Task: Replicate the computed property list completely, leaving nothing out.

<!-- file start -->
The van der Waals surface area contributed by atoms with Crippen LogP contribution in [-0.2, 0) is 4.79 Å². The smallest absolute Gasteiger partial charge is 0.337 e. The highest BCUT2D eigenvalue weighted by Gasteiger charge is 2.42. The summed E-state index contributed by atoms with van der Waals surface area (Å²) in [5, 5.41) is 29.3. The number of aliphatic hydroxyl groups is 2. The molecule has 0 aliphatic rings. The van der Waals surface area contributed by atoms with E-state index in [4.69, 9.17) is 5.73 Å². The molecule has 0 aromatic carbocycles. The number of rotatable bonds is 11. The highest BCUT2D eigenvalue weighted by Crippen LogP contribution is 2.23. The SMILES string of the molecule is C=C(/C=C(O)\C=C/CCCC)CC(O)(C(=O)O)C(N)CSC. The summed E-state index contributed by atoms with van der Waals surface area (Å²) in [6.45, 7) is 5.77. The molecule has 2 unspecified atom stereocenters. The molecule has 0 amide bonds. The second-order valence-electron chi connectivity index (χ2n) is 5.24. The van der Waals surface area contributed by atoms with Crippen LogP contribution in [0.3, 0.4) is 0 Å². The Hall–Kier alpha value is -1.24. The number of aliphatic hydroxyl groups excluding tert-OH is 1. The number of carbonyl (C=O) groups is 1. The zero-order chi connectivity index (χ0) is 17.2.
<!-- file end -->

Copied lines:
The van der Waals surface area contributed by atoms with Crippen LogP contribution in [-0.2, 0) is 4.79 Å². The smallest absolute Gasteiger partial charge is 0.337 e. The highest BCUT2D eigenvalue weighted by Gasteiger charge is 2.42. The summed E-state index contributed by atoms with van der Waals surface area (Å²) in [5, 5.41) is 29.3. The number of aliphatic hydroxyl groups is 2. The molecule has 0 aliphatic rings. The van der Waals surface area contributed by atoms with E-state index in [4.69, 9.17) is 5.73 Å². The molecule has 0 aromatic carbocycles. The number of rotatable bonds is 11. The highest BCUT2D eigenvalue weighted by Crippen LogP contribution is 2.23. The SMILES string of the molecule is C=C(/C=C(O)\C=C/CCCC)CC(O)(C(=O)O)C(N)CSC. The summed E-state index contributed by atoms with van der Waals surface area (Å²) in [6.45, 7) is 5.77. The molecule has 2 unspecified atom stereocenters. The molecule has 0 amide bonds. The second-order valence-electron chi connectivity index (χ2n) is 5.24. The van der Waals surface area contributed by atoms with Crippen LogP contribution in [0.3, 0.4) is 0 Å². The Hall–Kier alpha value is -1.24. The number of aliphatic hydroxyl groups excluding tert-OH is 1. The number of carbonyl (C=O) groups is 1. The zero-order chi connectivity index (χ0) is 17.2.